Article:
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3 of 3 people found the following review helpful By John Rowan VINE VOICE on 20 Feb 2012
Format: Paperback
This is a book about the psychiatric condition known as Dissociative Identity Disorder. It is up to date and contains numerous first-person accounts of what this is like, as well as a full roster of experts to tell us what it all meant. But there is no discussion at all of the idea that we are all multiple, and that multiplicity is normal.
It is an extraordinarily varied book. The first chapter, by Phil Mollon, is all about Freud and the early days of psychoanalysis. It does not seem to me a particularly useful way of starting.
The next chapter, by Moskowitz, Corstens & Kent, is much better. It is entitled `What can auditory hallucinations tell us about the dissociative nature of personality?' It actually mentions the work of the Stones in Voice Dialogue, which indicates a degree of openness to non-psychoanalytic ideas not much found elsewhere in this book.
Then we get a highly coloured chapter by Sinason herself on `The verbal language of trauma and dissociation' which shows off her twin fascination with the extreme, and with wordplay. Luckily we have now lost her earlier fascination with ritual Satanic abuse, which was so remarkable a few years ago.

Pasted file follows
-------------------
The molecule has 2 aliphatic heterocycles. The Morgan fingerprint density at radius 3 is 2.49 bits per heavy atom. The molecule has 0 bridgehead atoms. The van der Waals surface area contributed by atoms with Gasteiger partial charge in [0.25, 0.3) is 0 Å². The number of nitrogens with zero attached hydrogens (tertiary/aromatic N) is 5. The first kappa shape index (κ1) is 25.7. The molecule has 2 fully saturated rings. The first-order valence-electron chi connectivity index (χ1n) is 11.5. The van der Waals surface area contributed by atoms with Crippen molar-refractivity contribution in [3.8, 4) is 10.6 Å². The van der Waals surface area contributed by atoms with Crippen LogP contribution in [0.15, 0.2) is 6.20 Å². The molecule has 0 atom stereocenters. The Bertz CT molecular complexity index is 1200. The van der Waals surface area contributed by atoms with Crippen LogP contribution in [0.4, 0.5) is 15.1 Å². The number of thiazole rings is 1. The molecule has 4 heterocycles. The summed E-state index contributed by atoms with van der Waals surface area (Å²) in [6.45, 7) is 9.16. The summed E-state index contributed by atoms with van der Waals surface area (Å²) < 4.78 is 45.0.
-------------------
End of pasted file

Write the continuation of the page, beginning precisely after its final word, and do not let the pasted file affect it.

Chapter 4 is by Mary Sue Moore, all about children's art, which has some quite interesting material. But she, like all of the authors in this book, comes from a psychoanalytic background, and there is no awareness of any of the many other theories of multiplicity within the person, such as the dialogical self theory of Hubert Hermans, which is causing such a stir at the moment. This is also true of the next chapter, by John Morton, which presents a very restricted and oversimplified view of the dissociative brain.
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1 of 3 people found the following review helpful By KJM on 30 Jan 2014
Format: Paperback
This book consists of chapters written by a variety of therapists, who have several different slants on on the strange condition called Dissociative Identity Disorder.One thing they all have in common is an questioning belief that this condition results from severe childhood trauma. They disregard the widespread scepticism that surrounds thie concept of multiplicity and dissociation, which to many people is a consequence of intensive psychotherapy rather than anything that happened in the client's childhood. These authors also appear unconcerned at the known damaging effects of this therapy, which alienates its clients from their families,leaves them with many horrific memories which are demonstratively false. No reliable outcome studies have been undertaken for the various types of therapy described in this book, and no benefits have been established to outweigh its heavy cost. There is no science in this book, just a jumble of untested and misleading theories.
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0 of 3 people found the following review helpful By Galatea on 5 Feb 2011